9 April 2019
CBP Commissioner McAleenan Becomes DHS Acting Secretary
President Trump announced on 7 April the resignation of Homeland Security Secretary Kirstjen Nielsen as well as the appointment of U.S. Customs and Border Protection Commissioner Kevin McAleenan as acting secretary of DHS. Nielsen had been chief of staff to General John Kelly when Kelly served as the Trump administration’s first secretary of DHS. Following Kelly’s appointment as White House chief of staff in July 2017, Nielsen initially moved to the White House as the principal deputy chief of staff under Kelly and a few months later she was sworn in as DHS secretary.
Kelly has since left the White House, and while rumours had circulated in the past about Nielsen’s tenure as DHS secretary, there had been no recent discussion of her imminent departure. On 1 April, she represented the United States at bi-lateral security meetings in London and was scheduled to travel to Paris for a G7 meeting on 5 April. Instead, she returned to accompany Trump on a tour of the U.S.-Mexic0 border and on 7 April she was called to the White House where she submitted a resignation letter. Trump then announced in a tweet that McAleenan would now serve as acting DHS secretary.
McAleenan practiced corporate law in California following his 1998 graduation from the University of Chicago Law School. Shortly after the attacks of 11 September 2001, he joined the Bureau of Customs and Border Protection as a career official. He helped establish a new CBP Office of Antiterrorism, eventually becoming its executive director. McAleenan became the area port director of Los Angeles International Airport in 2006 and in 2011 he rose to acting assistant commissioner of CBP as the head of the Office of Field Operations. He was promoted to CBP deputy commissioner in 2014 and was confirmed as commissioner by the Senate in March 2018.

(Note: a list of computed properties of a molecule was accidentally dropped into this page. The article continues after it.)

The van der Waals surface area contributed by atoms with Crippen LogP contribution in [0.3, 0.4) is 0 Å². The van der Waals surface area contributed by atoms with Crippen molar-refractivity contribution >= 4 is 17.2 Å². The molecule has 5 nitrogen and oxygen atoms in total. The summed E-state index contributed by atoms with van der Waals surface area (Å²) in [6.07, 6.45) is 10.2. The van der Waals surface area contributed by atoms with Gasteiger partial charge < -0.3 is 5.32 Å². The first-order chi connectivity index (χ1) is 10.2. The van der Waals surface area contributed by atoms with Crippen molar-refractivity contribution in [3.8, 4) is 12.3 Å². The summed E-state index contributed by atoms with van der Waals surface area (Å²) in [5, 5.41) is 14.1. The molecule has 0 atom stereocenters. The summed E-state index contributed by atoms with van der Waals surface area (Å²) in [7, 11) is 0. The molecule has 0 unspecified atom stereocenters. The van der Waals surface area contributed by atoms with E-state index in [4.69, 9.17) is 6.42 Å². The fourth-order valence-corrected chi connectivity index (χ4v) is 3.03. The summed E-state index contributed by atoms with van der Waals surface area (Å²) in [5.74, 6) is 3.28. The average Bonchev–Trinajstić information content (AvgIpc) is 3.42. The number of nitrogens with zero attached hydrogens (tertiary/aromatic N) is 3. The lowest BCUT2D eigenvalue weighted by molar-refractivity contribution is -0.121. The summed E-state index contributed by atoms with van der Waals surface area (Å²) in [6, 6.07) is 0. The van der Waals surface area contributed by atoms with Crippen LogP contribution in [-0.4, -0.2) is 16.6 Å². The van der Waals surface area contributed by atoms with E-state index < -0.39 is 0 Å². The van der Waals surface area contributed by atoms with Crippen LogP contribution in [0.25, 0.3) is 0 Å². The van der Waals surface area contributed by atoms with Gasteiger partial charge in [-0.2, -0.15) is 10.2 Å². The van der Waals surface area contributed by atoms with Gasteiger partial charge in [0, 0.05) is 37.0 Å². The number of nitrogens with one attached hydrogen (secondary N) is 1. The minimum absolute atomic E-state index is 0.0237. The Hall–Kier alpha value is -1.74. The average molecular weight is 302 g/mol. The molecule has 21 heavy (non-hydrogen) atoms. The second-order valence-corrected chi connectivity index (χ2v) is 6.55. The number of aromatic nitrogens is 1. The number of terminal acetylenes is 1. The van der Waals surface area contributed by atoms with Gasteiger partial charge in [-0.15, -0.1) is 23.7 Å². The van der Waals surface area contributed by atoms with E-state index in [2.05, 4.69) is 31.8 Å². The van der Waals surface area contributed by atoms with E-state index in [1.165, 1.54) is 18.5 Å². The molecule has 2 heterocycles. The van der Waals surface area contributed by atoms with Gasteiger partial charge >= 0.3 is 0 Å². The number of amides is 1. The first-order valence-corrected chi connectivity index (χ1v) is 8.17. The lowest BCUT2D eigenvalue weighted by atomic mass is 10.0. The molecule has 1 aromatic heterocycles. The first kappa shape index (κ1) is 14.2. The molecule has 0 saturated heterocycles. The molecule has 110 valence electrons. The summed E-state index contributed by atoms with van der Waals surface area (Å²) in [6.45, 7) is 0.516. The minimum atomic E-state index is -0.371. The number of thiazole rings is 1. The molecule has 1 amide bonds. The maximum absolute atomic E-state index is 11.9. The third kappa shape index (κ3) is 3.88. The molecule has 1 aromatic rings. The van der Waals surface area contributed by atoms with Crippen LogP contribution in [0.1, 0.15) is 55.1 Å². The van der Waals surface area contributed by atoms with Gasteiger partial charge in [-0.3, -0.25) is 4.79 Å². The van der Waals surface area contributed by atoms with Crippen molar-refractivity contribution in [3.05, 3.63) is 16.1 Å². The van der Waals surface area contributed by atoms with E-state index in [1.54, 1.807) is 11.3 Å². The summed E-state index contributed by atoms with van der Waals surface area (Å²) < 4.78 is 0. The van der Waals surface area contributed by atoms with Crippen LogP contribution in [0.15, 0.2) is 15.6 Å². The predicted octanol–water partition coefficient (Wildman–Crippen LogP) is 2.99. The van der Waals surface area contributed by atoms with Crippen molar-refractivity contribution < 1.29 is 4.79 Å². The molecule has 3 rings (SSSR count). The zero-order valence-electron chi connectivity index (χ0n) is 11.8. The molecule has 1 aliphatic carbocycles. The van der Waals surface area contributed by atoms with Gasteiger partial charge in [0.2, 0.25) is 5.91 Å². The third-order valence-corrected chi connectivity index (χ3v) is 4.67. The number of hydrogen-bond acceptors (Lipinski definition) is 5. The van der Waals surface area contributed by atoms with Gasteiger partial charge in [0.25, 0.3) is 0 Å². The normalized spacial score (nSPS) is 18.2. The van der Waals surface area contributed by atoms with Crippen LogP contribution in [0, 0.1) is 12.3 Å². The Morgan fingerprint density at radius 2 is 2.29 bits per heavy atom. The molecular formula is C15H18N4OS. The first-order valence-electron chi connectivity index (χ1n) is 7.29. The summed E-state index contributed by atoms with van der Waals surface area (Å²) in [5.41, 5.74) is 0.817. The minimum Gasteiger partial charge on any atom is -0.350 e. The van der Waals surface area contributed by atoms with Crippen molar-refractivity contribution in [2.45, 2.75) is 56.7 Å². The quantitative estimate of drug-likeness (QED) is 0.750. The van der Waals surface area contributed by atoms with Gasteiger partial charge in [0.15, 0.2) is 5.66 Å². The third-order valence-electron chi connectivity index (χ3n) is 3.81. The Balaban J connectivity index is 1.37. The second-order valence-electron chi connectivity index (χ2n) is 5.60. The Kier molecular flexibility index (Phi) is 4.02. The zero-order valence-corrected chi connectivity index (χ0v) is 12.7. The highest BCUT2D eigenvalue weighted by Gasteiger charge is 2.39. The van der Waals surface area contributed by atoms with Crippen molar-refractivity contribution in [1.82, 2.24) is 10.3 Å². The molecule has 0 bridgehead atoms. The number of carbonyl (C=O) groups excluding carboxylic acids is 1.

As secretary of DHS, McAleenan would have overall supervision of not only CBP but also U.S. Immigration and Customs Enforcement, U.S. Citizenship and Immigration Services (in charge of visa and green card applications), the U.S. Secret Service (which guards the president, his family and others designated as needing protection), the Coast Guard, the Cybersecurity and Infrastructure Security Agency and the Federal Emergency Management Agency (which assists after natural disasters).
With McAleenan as acting secretary of DHS, CBP Deputy Commissioner Robert Perez is expected to serve as acting head of CBP. Perez previously served in many positions at CBP, including as director of field operations for the New York field office, port director in Detroit, as well as the first director of the Customs–Trade Partnership Against Terrorism (C-TPAT) in Washington, D.C. beginning in 2002. Perez held various positions as a programme manager in CBP headquarters from 1997 through 2001 and began his career with the U.S. Customs Service in 1992 as a Customs inspector in Newark, New Jersey. Perez is a career member of the Senior Executive Service and holds a bachelor's degree in economics from Rutgers University.